Today’s Press and Journal
, Northsound and Original
are leading on reports that business leaders in Aberdeen have written to Transport Minister Stewart Stevenson demanding urgent action on delayed transport projects in and around Europe’s Energy Capital.
I concur with their frustration.
Soon after the SNP Scottish Government took power, as chairman of IoD Aberdeen, I received a phone call from the Transport Minister. He had just announced a one-year delay in the opening date for the Aberdeen Western Peripheral Route (AWPR)
He explained that there had been problems with some of the notices not complying with EU law and that they were having to be redrafted. But, he assured me that 2012 was a firm date for the opening of the by-pass.Until Transport Scotland actually deliver the Aberdeen by-pass, this mediaeval bridge is the only trunk road connection into Europe’s Energy Capital and North Aberdeenshire!
That promise is looking decidedly shaky, now.
To meet the 2012 deadline would mean completing 28 miles of dual carriageway in just 18 months! Bear in mind that not one patch of ground has yet been broken to start that work!
I sincerely hope it’s not a case of the current Scottish Government reckoning it will be the next government’s problem (after the May elections) to explain why this critical project has been allowed to slip so drastically?
But, while the AWPR is the headline issue, there are a considerable number of other transport projects that are either stalled or moving forward at a snail’s pace, including:
- The horrendous and critical Haudagain roundabout has been discussed, analysed and reviewed until we are all utterly frustrated. Yet again, talk and no action.
- The A96 Aberdeen to Inverness and A90 Aberdeen to Peterhead trunk roads are inefficient and dangerous. Yet again there have been promising words but little action. Even the Inveramsay bridge, with its huge peak time delays stands as testament to the neglect of our key transport arteries.
- In an era when people are talking of three-hour rail journey times from Edinburgh to London, it still takes almost three hours from Aberdeen to the Central Belt. Our continental neighbours must be laughing at us!
- The Kintore station re-opening, scheduled by Nestrans, for 2009 is.... well, nowhere to be seen!
- Aberdeen Airport has planning permission for a runway extension to accommodate larger aircraft on direct flights. That is good for business (and by direct connections meaning one flight instead of two) good for the environment. The government should be pressuring BAA to commit to the work.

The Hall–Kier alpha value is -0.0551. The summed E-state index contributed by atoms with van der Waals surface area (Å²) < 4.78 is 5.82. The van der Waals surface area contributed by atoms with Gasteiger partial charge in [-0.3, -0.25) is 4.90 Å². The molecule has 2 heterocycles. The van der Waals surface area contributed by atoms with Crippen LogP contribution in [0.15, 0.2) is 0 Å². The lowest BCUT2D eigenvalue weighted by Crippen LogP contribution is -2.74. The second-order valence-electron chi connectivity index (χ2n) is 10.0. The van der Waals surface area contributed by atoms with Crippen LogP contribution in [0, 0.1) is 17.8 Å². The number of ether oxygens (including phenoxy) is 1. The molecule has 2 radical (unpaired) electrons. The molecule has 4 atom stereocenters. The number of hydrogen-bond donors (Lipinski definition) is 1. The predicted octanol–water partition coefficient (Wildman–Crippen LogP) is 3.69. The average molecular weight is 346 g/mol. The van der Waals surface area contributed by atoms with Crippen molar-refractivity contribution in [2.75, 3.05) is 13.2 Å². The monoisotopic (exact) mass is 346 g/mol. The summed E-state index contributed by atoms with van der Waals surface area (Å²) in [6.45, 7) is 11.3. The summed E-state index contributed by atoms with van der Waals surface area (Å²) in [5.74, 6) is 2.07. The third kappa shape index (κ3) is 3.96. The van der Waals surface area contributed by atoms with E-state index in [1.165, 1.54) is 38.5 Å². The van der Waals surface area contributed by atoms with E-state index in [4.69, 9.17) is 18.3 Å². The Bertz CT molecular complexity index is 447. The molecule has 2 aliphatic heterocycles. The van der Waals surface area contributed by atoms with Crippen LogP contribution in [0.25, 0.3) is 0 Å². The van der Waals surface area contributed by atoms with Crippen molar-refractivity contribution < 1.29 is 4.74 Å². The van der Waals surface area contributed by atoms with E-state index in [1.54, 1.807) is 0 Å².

- When you arrive at Aberdeen Airport, you find that the rail link is ‘way over on the other side and bus services to the station and to the city centre are difficult to find.
The contrast between Aberdeen and its energy counterpart in Norway could not be more dramatic.
This camera phone picture graphically illustrates the dangers as artics squeeze along narrow B roads in the absence of a by-pass.
In Stavanger new infrastructure and new roads provide a transport network designed to add the competitive edge to Norway’s burgeoning energy industry. Most impressive is the Rennfast undersea tunnel that cuts journey times from Stavanger to Rogaland by 30 minutes!
Switch back to this side of the North Sea and Britain’s energy capital and the whole of North Aberdeenshire is expected to compete despite being 87 miles from the motorway network and tenuously connected to the European Trunk Road network over a mediaeval bridge with a seven-foot width restriction!
No surprise then that the managing director of a Norwegian oil services group called our transport network “a joke”, recalling how a colleague actually missed his flight due to the congestion.
When you consider how vital the business in this area is to the Scottish and UK economy (oil and gas is the single largest industrial investor in the UK economy). The current paralysis is economically damaging for the entire UK.